New research has revealed significant inequalities faced by many Roma in the workplace in Ireland.
The first-time research was conducted by Roma peer researchers in partnership with Pavee Point Traveller and Roma Centre and Maynooth University.
The study highlighted the need for action to stop racism, discrimination, and possible exploitation in both private and public sectors.
Many Roma reported poor working conditions, such as not being paid properly, precarious hours, and being at risk of injury where safety protocols were not followed. Additionally, some Roma had limited access to pre-employment and other supports, resulting in a lack of safety net.
The study found that where interviewees were not identifiable as Roma, they found it easier to access and remain in employment, whereas those who were unable to hide their identity as Roma experienced significant racism and found it difficult to access or remain in employment. This impacted Roma women in particular.
The report further highlights the challenges faced by Roma in accessing and participating in employment, including racism and discrimination, language and literacy barriers, lack of access to necessary training or qualifications, and health issues caused by poor living and employment conditions.
Lack of appropriate transport and childcare support also featured as barriers for Roma, particularly for women.
Racism was prevalent in the workplace, with participants describing being targeted and treated differently from other employees.
Some participants also described extreme exploitation, such as significant delays in getting a PPS number, paying emergency tax for long periods, insecure employment, and zero-hour contracts.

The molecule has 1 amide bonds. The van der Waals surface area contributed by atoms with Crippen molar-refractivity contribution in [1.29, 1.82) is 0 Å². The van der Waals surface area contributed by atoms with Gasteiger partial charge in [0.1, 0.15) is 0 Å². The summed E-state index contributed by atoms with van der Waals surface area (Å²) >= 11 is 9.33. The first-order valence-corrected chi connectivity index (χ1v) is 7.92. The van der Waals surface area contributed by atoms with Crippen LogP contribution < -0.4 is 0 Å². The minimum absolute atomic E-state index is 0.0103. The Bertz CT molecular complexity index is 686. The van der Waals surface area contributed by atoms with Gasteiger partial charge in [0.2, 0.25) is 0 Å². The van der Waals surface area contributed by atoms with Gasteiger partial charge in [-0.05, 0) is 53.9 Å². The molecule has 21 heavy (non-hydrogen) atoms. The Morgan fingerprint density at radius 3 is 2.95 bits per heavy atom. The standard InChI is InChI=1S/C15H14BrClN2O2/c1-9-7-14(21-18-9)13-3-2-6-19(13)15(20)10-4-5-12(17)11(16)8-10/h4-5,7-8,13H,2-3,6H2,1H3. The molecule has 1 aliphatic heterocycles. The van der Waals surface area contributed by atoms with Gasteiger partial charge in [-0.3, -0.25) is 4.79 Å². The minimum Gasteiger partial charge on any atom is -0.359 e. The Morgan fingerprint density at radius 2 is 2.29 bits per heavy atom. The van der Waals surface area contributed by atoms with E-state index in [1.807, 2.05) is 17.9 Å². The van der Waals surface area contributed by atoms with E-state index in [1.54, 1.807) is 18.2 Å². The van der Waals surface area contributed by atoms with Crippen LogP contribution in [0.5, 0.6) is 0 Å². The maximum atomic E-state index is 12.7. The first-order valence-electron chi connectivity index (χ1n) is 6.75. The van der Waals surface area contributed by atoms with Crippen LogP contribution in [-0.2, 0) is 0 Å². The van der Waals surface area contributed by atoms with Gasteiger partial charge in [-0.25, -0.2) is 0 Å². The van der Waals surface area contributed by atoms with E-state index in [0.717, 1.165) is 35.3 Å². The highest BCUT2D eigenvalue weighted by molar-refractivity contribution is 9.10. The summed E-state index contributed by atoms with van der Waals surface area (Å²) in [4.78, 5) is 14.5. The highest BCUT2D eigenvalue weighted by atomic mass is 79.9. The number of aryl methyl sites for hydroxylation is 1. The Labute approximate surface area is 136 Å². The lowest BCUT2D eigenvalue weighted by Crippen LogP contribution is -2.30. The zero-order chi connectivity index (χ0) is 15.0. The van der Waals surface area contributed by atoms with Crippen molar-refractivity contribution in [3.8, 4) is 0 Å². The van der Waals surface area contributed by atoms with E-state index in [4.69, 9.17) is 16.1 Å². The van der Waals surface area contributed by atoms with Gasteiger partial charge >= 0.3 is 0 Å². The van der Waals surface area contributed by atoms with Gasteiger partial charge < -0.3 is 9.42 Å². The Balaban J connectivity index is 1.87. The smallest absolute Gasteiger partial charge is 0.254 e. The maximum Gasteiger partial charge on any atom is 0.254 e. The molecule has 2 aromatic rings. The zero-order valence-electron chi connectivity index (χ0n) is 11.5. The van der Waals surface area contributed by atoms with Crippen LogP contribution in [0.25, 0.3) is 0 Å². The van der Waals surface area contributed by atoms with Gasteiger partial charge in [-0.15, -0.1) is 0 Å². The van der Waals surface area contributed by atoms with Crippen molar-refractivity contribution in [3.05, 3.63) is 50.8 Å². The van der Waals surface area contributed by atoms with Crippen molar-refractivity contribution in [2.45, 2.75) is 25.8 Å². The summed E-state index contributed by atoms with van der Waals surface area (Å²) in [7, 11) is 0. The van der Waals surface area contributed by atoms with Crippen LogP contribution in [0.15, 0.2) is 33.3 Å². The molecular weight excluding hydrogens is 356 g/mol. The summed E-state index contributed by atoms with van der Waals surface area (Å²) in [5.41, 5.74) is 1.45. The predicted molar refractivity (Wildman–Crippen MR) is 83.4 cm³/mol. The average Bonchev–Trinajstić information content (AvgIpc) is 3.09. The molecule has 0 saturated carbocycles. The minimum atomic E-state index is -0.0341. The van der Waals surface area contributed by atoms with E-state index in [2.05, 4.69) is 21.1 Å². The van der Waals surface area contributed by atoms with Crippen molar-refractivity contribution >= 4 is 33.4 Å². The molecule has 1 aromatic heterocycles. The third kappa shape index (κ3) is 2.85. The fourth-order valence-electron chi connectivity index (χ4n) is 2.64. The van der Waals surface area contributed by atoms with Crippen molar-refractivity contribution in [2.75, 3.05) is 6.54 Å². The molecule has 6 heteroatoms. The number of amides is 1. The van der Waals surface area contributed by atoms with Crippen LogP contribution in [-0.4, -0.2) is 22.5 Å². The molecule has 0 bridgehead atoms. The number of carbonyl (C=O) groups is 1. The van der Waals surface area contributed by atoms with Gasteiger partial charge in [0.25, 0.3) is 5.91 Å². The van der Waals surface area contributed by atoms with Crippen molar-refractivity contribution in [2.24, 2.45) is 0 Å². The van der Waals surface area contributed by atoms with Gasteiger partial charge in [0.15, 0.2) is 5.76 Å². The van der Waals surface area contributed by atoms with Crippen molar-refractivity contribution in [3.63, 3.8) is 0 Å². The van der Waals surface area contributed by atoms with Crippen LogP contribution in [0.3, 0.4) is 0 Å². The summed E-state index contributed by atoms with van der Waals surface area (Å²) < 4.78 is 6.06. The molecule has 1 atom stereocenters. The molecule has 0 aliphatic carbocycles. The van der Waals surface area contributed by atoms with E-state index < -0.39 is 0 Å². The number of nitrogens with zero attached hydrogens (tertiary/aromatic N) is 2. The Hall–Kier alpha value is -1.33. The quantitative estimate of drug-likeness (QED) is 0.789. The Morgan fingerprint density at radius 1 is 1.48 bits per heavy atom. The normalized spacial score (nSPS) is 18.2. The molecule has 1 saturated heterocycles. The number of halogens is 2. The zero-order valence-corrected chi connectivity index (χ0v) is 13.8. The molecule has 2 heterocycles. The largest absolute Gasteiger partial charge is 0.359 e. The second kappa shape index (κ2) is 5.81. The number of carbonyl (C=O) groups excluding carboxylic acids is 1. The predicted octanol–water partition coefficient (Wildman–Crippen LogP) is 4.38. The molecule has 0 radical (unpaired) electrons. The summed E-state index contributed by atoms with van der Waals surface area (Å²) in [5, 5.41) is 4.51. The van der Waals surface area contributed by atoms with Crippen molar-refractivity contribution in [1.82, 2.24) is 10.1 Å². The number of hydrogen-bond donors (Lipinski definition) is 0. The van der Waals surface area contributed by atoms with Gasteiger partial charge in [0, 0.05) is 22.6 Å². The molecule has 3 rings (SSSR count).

The research emphasised the need for collaboration with Traveller organisations and organisations working with Roma to develop a comprehensive Traveller and Roma Employment, Training, and Enterprise Plan with clear targets, indicators, timelines, and allocated resources.
Additionally, the study recommends implementing ethnic equality monitoring across all relevant state departments, including the Department of Social Protection and the Department of Enterprise, Trade, and Employment.
New figures from the Irish Network Against Racism (INAR) also revealed racism at work was on the rise.
“Part of the reason is that many people don’t know what their rights are,” said Dr Lucy Michael, sociologist, and co-author of INAR’s annual report.
Research by the European Union Agencies for Fundamental Rights found that when it comes to racist incidents in the workplace, Ireland ranked as one of the worst Europe-wide with a rate of 33%, compared to an average of 24%.
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